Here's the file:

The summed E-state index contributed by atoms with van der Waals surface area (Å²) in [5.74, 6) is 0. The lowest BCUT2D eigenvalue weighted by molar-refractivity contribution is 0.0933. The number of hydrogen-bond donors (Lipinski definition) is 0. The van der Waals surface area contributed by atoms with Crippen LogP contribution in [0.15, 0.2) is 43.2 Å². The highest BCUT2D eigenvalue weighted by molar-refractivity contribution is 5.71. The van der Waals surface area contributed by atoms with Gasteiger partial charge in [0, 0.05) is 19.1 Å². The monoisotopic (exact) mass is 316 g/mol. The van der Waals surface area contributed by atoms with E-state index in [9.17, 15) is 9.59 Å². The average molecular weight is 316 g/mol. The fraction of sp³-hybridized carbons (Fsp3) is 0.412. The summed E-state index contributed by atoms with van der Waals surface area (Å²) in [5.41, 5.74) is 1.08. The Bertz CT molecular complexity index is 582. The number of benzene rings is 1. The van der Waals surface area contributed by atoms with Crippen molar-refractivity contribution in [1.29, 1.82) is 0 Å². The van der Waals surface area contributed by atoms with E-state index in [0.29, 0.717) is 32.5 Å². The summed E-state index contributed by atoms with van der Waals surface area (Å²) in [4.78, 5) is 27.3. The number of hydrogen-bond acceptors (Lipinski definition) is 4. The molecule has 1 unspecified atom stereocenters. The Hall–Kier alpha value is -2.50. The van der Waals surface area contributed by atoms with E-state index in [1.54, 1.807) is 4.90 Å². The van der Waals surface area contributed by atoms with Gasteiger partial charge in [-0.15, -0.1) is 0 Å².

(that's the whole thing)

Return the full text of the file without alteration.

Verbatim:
The summed E-state index contributed by atoms with van der Waals surface area (Å²) in [5.74, 6) is 0. The lowest BCUT2D eigenvalue weighted by molar-refractivity contribution is 0.0933. The number of hydrogen-bond donors (Lipinski definition) is 0. The van der Waals surface area contributed by atoms with Crippen LogP contribution in [0.15, 0.2) is 43.2 Å². The highest BCUT2D eigenvalue weighted by molar-refractivity contribution is 5.71. The van der Waals surface area contributed by atoms with Gasteiger partial charge in [0, 0.05) is 19.1 Å². The monoisotopic (exact) mass is 316 g/mol. The van der Waals surface area contributed by atoms with E-state index in [9.17, 15) is 9.59 Å². The average molecular weight is 316 g/mol. The fraction of sp³-hybridized carbons (Fsp3) is 0.412. The summed E-state index contributed by atoms with van der Waals surface area (Å²) in [5.41, 5.74) is 1.08. The Bertz CT molecular complexity index is 582. The number of benzene rings is 1. The van der Waals surface area contributed by atoms with Crippen molar-refractivity contribution in [1.29, 1.82) is 0 Å². The van der Waals surface area contributed by atoms with E-state index in [0.29, 0.717) is 32.5 Å². The summed E-state index contributed by atoms with van der Waals surface area (Å²) in [4.78, 5) is 27.3. The number of hydrogen-bond acceptors (Lipinski definition) is 4. The molecule has 1 unspecified atom stereocenters. The Hall–Kier alpha value is -2.50. The van der Waals surface area contributed by atoms with E-state index in [1.54, 1.807) is 4.90 Å². The van der Waals surface area contributed by atoms with Gasteiger partial charge in [-0.15, -0.1) is 0 Å².